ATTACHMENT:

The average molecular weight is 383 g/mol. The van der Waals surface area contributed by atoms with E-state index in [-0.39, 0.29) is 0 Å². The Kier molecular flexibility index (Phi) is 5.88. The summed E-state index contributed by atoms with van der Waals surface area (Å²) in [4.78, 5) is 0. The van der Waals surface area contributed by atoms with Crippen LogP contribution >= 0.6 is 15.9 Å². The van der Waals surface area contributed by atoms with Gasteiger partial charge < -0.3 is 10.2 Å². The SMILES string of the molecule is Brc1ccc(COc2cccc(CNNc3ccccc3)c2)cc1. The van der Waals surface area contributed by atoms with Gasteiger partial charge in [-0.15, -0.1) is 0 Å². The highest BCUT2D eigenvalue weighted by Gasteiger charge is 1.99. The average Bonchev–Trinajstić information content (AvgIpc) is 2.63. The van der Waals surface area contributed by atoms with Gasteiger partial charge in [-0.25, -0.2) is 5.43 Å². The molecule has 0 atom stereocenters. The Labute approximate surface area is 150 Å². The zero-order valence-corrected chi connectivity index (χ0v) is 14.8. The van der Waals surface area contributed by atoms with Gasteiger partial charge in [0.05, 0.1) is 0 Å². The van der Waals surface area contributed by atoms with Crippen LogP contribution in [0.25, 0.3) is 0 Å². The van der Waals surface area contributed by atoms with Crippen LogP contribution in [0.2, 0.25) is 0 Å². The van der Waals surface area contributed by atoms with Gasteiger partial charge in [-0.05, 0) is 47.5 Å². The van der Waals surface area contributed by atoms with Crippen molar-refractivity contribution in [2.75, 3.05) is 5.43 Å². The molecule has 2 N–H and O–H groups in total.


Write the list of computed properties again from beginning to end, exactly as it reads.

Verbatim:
The average molecular weight is 383 g/mol. The van der Waals surface area contributed by atoms with E-state index in [-0.39, 0.29) is 0 Å². The Kier molecular flexibility index (Phi) is 5.88. The summed E-state index contributed by atoms with van der Waals surface area (Å²) in [4.78, 5) is 0. The van der Waals surface area contributed by atoms with Crippen LogP contribution >= 0.6 is 15.9 Å². The van der Waals surface area contributed by atoms with Gasteiger partial charge < -0.3 is 10.2 Å². The SMILES string of the molecule is Brc1ccc(COc2cccc(CNNc3ccccc3)c2)cc1. The van der Waals surface area contributed by atoms with Gasteiger partial charge in [-0.15, -0.1) is 0 Å². The highest BCUT2D eigenvalue weighted by Gasteiger charge is 1.99. The average Bonchev–Trinajstić information content (AvgIpc) is 2.63. The van der Waals surface area contributed by atoms with Gasteiger partial charge in [-0.25, -0.2) is 5.43 Å². The molecule has 0 atom stereocenters. The Labute approximate surface area is 150 Å². The zero-order valence-corrected chi connectivity index (χ0v) is 14.8. The van der Waals surface area contributed by atoms with Gasteiger partial charge in [0.05, 0.1) is 0 Å². The van der Waals surface area contributed by atoms with Crippen LogP contribution in [0.25, 0.3) is 0 Å². The van der Waals surface area contributed by atoms with Crippen LogP contribution in [0.2, 0.25) is 0 Å². The van der Waals surface area contributed by atoms with Gasteiger partial charge in [-0.05, 0) is 47.5 Å². The van der Waals surface area contributed by atoms with Crippen molar-refractivity contribution in [2.75, 3.05) is 5.43 Å². The molecule has 2 N–H and O–H groups in total.